Full Title: Broke, USA: from pawnshops to Poverty, Inc.: how the working poor became big business
Author: Gary Rivlin
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Written in the wake of the 2007-08 financial meltdown, Rivlin’s book explores the oft-ignored poverty industries — pawn shops, payday lenders, check cashing stores, subprime credit cards, subprime mortgages, refund anticipation loans, and other “fringe” financing — which prey on the working poor and even the middle class in some cases. He describes the fight by activists and advocates to legislatively limit the harm these industries can do, using personal stories as well as massive amounts of data.
◊ What I Liked Least About It
It bugged me that the chronology of the book seemed to leap around without explanation, and without segues. I realize the author was focusing more on topical portraits of the people and industries involved, but it seems he also intended to be expository and sometimes pretended there was an overriding narrative — if there was one, I never found it.
◊ What I Liked Most About It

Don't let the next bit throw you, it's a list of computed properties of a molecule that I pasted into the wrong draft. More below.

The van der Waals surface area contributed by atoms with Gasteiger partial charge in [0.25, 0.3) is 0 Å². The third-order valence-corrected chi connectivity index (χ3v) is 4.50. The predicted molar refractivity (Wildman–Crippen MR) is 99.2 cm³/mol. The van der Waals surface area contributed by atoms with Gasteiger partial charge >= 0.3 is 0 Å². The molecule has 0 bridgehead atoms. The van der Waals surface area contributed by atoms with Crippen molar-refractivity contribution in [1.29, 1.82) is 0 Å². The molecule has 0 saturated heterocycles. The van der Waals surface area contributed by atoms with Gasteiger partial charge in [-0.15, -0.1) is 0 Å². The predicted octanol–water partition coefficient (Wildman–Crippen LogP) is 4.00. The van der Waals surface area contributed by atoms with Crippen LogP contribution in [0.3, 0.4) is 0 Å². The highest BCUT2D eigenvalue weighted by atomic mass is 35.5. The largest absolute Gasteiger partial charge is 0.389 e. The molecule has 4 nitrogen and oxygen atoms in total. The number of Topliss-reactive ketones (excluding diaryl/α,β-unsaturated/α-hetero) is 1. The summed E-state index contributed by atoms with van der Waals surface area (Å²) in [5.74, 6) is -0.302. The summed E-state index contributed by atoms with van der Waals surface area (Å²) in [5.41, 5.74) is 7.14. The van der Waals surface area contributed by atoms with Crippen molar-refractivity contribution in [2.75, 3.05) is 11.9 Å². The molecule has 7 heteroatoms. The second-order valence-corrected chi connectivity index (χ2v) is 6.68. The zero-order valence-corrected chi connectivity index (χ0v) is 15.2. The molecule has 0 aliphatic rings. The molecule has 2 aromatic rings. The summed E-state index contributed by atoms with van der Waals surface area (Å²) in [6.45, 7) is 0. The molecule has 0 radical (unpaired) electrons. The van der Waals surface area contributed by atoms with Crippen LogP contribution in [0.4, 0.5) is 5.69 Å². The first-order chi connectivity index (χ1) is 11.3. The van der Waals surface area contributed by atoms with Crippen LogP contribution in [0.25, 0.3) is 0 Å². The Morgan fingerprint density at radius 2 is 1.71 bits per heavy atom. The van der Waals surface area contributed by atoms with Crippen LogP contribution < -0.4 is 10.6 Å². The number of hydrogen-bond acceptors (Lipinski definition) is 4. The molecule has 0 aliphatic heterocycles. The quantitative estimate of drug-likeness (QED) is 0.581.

I enjoyed Rivlin’s apparent fairness. When the book began, it seemed like he was simply playing the part of liberal attack dog, going after the “bad guys”. But as the book went on, it became obvious that he went to great lengths to present both sides of the story. He personally interviewed some of the major players in the poverty industry, visiting them in their offices, at their conventions, and sometimes even in their homes. He devoted plenty of space to letting them have their say, which is rare in this kind of book.
And when he went after them, he generally did it with numbers and bare facts, rather than flaming rhetoric.
◊ Overall Impression
I’m admittedly a non-economic person, so the whole Great Recession not only caught me by surprise, but was mostly unintelligible to me. (Fortunately, I was also largely unaffected by it.) So I appreciated the candor and plain language of “Broke, USA”, and its layman-terms-only explanations of the subprime mortgage market — not only its demise, but how it got started and why.
Like everyone else, I’ve driven past a thousand check-cashing shops and seen a hundred payday lending commercials (“Check Into Cash” is the one I’ve seen most often), and I’ve even bought and sold at pawnshops, but never thought about the effects of these industries or their basic underlying principles. And therefore I was also unaware of the massive political battles that have been waged to reign them in.
After reading this book, I’m more informed and more aware, and at least understand more about the collapse than I did before.